All of the effective sequences from each sample were further assigned to their corresponding taxonomic levels (from phylum to genus). The phylum distributions were visualized using Circos. As shown in Figure 3, Proteobacteria was the most abundant phylum in the 13 samples, where it accounted for 27.4–71.4% of the total effective sequences in different water samples. The other dominant phyla comprised Actinobacteria (9.3–30.6%), Cyanobacteria (3.7–29.5%), Bacteroidetes (6.4–23.7%), Firmicutes (0.56–7.1%), and Verrucomicrobia (0.25–5.5%). Spatially, Proteobacteria was clearly the most abundant phylum in S2, whereas Cyanobacteria was the least abundant. It should be noted that the phylum Firmicutes was more abundant at S2 than the other samples. The results obtained at the class, order and family levels showed that Epsilonproteobacteria, Campylobacterales, and Campylobacteraceae were the most abundant in the S2 bacterial community, respectively (Figure S3). Furthermore, we selected the top 35 dominant genera in the 13 samples and used them to prepare a heatmap (Figure 4). We found that Cloacibacterium, Faecalibacterium, Acinetobacter, Roseburia, Bacteroides, Arcobacter, Acidovorax, Tolumonas, and Sulfurospirillum (in the phyla Proteobacteria, Firmicutes and Bacteroidetes) were the dominant genera in S2. In particular the genera Arcobacter and Acinetobacter from the phylum Proteobacteria were the two most abundant genera in the S2 sample, where they accounted for 42.5% and 6.7% of the total effective sequences, respectively. These results indicate that the bacterial composition in S2 differed significantly from those in the other samples.

3.3. Relationships between ARGs, Bacterial Communities, and Environmental Factors

We employed RDA to investigate the relationships between the ARGs, bacterial communities, and environmental factors (electrical conductivity, temperature, pH and dissolved oxygen) in the water samples (Supplementary Materials Table S4). RDA analysis showed that the bacterial community and selected environmental factors explained 84.3% of the total variance in the ARGs (Figure 5). Clearly, the ARG profile for the S2 sample differed significantly from those of the other samples. In addition, the positive correlations between the phyla Proteobacteria and Firmicutes with the strB and intI1 genes demonstrate that these phyla were the major factors responsible for driving the ARG distribution in S2 (Supplementary Materials Table S5). Similar to the microbial community compositions (Figure 4), the ARG profiles were clustered in S3 and S4, and they were positively associated with the phylum Bacteroidetes (Figure 5). According to the RDA results, the ARG profiles varied little between some of the water samples. For example, S1 was clustered with S8–S10 and S12–S13, whereas S11 was clustered with S5–S7.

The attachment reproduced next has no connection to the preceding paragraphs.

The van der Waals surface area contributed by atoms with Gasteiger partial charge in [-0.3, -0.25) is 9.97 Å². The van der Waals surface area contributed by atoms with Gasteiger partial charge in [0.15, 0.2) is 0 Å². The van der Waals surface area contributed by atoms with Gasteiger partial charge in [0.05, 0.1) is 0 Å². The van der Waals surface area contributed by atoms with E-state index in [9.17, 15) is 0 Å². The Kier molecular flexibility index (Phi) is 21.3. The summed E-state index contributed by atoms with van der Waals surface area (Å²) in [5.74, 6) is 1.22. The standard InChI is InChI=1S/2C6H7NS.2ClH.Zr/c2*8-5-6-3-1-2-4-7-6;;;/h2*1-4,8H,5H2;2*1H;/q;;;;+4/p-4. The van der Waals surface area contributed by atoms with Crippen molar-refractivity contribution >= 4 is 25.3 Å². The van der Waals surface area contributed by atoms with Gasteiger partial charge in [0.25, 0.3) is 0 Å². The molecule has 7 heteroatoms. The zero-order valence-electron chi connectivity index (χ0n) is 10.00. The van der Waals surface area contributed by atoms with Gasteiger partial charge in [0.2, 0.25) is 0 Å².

3.4. Network Analysis Based on the intI1 Gene, ARGs, and Bacterial Taxa

The potential host bacteria for ARGs were identified using network analysis (Figure 6), which identified eight bacterial genera as possible hosts of the intI1 gene and three ARGs (strA, strB, and aadA). Network analysis showed that 62.5% of the potential hosts for intI1 and ARGs were Proteobacteria. Lactococcus and Bacillus were possible hosts of the streptomycin resistance gene strA, whereas Cloacibacterium could host the streptomycin resistance gene strB. In addition, the streptomycin resistance gene aadA was carried mainly by Hydrogenophaga and Polynucleobacter. The significant positive correlations between the intI1 gene and the genera Acidovorax, Cloacibacterium, Sulfurospirillum, and Tolumonus suggest that these genera could have been hosts of the intI1 gene. However, compared with the genes mentioned above, the intI1 gene was carried by more diverse genera, thereby indicating that the intI1 gene had a broader host range.

4. Discussion

4.1. Prevalence of the intI1 Gene and ARGs in Urban Districts

In this study, we detected two β-lactam resistance genes (blaTEM and mecA), one vancomycin resistance gene (vanA), three streptomycin resistance genes (strA, strB, and aadA), one integron-integrase gene (intI1), and the 16S rRNA gene in water samples from the Weihe River, Shaanxi, China using ddPCR. The intI1 gene was detected in all of the water samples, which is consistent with the high levels found previously in urban rivers in Beijing and the Haihe River [14,40]. It has been reported that the abundance of the intI1 gene is correlated with the levels of the blaTEM and aadA genes [10,41], which was supported by our results (Supplementary Materials Table S6). Thus, the dissemination of the blaTEM and aadA genes may be facilitated by the intI1 gene, and HGT might explain the variations in the β-lactam and streptomycin resistance genes in the Weihe River. Furthermore, the intI1 gene had a broader host range in Weihe River (Figure 6), thereby suggesting that HGT between bacterial hosts is a key factor responsible for the variations in ARGs in the Weihe River. Similar results were obtained in previous studies, which showed that class I integrons play important roles in the dissemination of ARGs in human-impacted aquatic environments [42].